B16-F10 is another p15E-expressing tumor cell line. Mice were immunized three times at 7-day intervals and inoculated with 1 × 105 B16-F10 cells on the same day as the third vaccination as shown in Fig. 7I. Although no mice were cured from the B16-F10 tumor challenge in this prevention setting, the 3C group showed the slowest tumor growth rate compared with all other groups, including the 3C2V group (Fig. 7J). Tumor volumes on day 13 after tumor inoculation in all groups were compared. The wild-type group showed the highest average tumor volume and was significantly different from the 3M, 3C2V, and 3C groups (Fig. 7K). Similarly, the percentage of mice with a tumor diameter <10 mm from all mimotope groups showed significantly reduced tumor growth compared with the wild-type group. No significant differences were observed among the mimotope groups (Fig. 7L).

TCR Sequencing of Ag-specific T Cells

Mice were immunized twice with the indicated doses of mimotope liposomal vaccine at 7-day intervals. Splenocytes were collected 7 days after the second immunization and stained with p15E wild-type peptide-specific PE-tetramer and anti-CD8 T-cell antibody. The percentage of tetramer-specific CD8+ T cells among all CD8+ T cells is shown in Fig. 8A. Tetramer-specific CD8+ T cells were sorted and collected for DNA extraction before TCR sequencing. The representative gating strategy is shown in Supplementary Fig. S1B and S1C. All the three mimotope liposomal vaccines induced Ag-specific CD8+ TCR repertoires that were dominated by the top 30 most abundant clonotypes (Fig. 8B). The general TCRβ repertoire characteristics were similar among Ag-specific T-cell populations. For instance, no significant differences in the CDR3 length distribution (Fig. 8C), the overall TCRβ repertoire transcripts (Fig. 8D), Gini index (Fig. 8E), number of unique clonotypes (Fig. 8F), or clonality (Fig. 8G) were observed among the mimotope groups, suggesting similar clonal characteristics of T cells exposed to various mimotopes. The shared clonotypes of 3C and 3C2V groups indicated a commonality in the antigen structure (Fig. 8H). The 3M group showed more unique clonotypes that were present or not as dominant in 3C and 3C2V. Differential abundance analysis revealed the appearance of several unique clonotypes corresponding to specific mimotope exposures, indicating that while clonal features of responses were similar, specific mimotope peptide structures did impact the TCR landscape.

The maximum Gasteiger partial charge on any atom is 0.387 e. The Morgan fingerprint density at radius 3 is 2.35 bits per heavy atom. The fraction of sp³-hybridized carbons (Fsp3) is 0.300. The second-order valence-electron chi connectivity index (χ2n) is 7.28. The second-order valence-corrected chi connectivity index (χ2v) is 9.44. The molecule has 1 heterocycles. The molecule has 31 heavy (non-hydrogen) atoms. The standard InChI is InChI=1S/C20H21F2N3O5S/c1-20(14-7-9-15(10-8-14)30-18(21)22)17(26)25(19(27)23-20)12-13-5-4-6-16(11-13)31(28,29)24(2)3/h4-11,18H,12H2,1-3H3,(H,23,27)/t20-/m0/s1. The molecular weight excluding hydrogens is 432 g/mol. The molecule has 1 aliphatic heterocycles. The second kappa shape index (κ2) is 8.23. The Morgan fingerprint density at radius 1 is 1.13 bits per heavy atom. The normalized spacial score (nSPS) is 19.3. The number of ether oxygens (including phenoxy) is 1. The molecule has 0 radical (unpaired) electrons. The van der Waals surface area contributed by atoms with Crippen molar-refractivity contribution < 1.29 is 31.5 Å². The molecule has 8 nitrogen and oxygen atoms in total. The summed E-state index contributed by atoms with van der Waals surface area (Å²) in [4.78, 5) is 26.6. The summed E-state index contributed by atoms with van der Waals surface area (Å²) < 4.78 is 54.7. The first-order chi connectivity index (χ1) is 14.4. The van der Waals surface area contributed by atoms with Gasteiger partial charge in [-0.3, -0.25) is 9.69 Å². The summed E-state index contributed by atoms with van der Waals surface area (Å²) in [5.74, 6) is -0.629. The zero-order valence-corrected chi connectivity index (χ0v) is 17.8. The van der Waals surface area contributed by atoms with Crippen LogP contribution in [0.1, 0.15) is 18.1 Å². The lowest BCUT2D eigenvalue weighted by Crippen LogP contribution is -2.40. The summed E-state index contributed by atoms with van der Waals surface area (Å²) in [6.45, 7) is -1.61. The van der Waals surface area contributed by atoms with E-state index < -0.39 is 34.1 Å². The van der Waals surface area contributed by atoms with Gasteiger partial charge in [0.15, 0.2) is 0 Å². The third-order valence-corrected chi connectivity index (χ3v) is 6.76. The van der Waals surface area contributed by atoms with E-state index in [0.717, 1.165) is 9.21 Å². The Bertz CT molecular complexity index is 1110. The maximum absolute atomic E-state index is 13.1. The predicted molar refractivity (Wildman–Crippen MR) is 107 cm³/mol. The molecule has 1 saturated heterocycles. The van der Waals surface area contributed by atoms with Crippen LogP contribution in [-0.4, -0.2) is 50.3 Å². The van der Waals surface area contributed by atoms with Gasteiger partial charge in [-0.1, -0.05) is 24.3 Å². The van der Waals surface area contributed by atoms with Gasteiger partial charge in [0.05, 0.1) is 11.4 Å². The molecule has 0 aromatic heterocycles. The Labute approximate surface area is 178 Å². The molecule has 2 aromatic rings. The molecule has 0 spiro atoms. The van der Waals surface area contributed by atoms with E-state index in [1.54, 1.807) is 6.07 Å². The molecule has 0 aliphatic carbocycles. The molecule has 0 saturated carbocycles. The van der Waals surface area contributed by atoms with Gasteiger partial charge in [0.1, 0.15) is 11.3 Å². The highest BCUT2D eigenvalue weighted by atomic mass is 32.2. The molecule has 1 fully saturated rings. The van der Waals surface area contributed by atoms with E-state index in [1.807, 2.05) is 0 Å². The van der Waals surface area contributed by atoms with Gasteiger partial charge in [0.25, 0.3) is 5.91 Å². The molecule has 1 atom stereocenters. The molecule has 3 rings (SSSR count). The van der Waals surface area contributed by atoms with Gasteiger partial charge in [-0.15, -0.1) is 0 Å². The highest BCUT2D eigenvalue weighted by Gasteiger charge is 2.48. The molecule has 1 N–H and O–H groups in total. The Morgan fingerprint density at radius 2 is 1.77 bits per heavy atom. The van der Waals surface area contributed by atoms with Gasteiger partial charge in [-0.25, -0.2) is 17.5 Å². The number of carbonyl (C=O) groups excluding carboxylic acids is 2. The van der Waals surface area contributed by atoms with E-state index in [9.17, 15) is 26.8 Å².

In this study, we used functional screening strategies to discover three e-mimotopes (p15E-3C, p15E-3M, and p15E-3C2V) that better inhibited p15E-expressing murine tumors with vaccination and better induced CD8+ T cells that recognize the native p15E epitope than using the p15E epitope itself as an immunogen. Although p15E is expressed in multiple murine cancer cell lines and is commonly used as an immunologic marker for tumor rejection, it has rarely been successfully used in vaccination studies.